British horticulturist and garden designer Gertrude Jekyll once said, “A garden is a grand teacher. It teaches patience and careful watchfulness. It teaches industry and thrift. Above all, it teaches entire trust.”
Tending a garden can be satisfying in many ways — whether it be the aesthetic sights and scents of flowers or the delicious taste of fresh fruits and vegetables.
There is, however, another benefit: Gardening is a good workout.
“It’s not just exercise for exercise itself, which can become tedious,” says Katherine Brown, the executive director of the Southside Community Land Trust, a nonprofit that supports community gardens and other urban agriculture in and around Providence, R.I. “It’s exercise that has a context, that reinforces the limberness of your limbs and the use of your hands. You’ve got a motivation for why you want to grip. You’re not just gripping a ball. You want to pull a weed.”
But as with any kind of exercise, form is important. So I’ve devised a routine to help you make the most out of your garden workout.
Stretch out the forearms, wrists and fingers for about 5 minutes.
Make sure you have water handy for hydration.
While it’s true that vitamin D reduces the risk of heart disease, osteoporosis, and various cancers, be sure to protect your skin by wearing sunscreen. I’d recommend Sun Love, a natural sun protection by Annmarie Gianni. The antioxidant herbs and oils of the product help neutralize the effects of damaging UV rays.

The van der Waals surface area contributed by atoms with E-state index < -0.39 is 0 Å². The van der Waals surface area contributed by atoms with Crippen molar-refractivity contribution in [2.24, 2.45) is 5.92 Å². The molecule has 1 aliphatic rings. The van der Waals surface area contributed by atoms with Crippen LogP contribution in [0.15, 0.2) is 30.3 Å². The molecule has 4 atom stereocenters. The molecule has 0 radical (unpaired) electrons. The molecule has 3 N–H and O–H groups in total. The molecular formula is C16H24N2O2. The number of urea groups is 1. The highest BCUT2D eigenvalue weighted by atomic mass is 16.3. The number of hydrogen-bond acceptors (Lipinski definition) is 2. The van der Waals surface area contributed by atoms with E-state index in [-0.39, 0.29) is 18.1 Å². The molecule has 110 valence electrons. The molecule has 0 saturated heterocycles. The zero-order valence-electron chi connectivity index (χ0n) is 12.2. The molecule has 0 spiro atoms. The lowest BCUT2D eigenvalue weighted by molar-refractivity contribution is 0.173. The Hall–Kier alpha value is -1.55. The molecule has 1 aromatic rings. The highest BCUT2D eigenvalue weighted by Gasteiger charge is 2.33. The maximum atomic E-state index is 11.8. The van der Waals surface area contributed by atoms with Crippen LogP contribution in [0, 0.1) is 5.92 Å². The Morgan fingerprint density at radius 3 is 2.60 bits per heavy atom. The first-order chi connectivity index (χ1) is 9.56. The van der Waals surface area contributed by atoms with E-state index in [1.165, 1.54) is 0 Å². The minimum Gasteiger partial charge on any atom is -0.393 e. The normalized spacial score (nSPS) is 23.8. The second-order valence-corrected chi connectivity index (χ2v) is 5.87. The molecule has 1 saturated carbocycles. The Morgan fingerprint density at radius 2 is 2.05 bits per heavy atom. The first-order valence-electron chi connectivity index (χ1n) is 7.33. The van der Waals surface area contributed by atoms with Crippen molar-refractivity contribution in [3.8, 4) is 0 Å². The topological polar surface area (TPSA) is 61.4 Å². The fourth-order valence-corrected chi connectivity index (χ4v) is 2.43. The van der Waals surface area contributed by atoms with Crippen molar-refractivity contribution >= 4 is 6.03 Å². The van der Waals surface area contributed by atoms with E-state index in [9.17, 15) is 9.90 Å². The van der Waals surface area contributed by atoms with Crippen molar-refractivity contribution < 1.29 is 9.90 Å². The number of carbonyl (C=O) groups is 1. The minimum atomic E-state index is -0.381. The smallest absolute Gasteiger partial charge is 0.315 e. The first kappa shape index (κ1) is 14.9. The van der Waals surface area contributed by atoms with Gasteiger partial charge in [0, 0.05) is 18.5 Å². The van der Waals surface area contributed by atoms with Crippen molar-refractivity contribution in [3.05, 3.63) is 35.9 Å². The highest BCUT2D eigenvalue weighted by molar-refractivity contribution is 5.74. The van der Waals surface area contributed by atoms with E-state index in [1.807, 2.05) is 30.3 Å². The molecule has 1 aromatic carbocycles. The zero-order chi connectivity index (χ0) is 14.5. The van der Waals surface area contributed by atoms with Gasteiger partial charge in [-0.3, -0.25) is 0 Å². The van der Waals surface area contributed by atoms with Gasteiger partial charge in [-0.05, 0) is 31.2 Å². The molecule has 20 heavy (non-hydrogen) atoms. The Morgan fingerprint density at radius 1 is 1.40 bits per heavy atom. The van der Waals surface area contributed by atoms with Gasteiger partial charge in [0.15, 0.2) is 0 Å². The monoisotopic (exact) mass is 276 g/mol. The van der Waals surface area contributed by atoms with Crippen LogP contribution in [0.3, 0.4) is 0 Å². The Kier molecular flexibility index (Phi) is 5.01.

Don’t let more than 10 minutes pass without standing up from the crouching position of many gardeners.
Get in a staggered stance with one foot slightly in front of the other, take both arms and reach up overhead. Repeat 5 times then do the same, switching the forward leg. This will help combat many of those hunched-over positions familiar to gardeners.
In addition, be mindful of switching hands and positions frequently. Try not to overexert one particular side and instead use the side that does not get as much attention and may be weaker from lack of use.
Stand with your feet spread a little more than shoulder-width apart and your knees slightly bent. Reach up with both arms, palms outward, and slowly move your hands toward the ground — arms straight. Repeat at least 5 times.
Just as you did when you began gardening, stretch out your forearms, wrists, and fingers.
Notice if you feel any physical changes and/or fatigue. It may help you focus on those areas during your next gardening session.
As with diet and exercise, there is no quick fix in gardening. Patience is required, along with the knowledge that you reap what you sow.
If you are consistent and diligent with both diet and exercise, you will eventually see results. And in these, the garden can help.
Reach Giovanni on twitter @GiovanniRoselli and his website, GiovanniRoselli.com.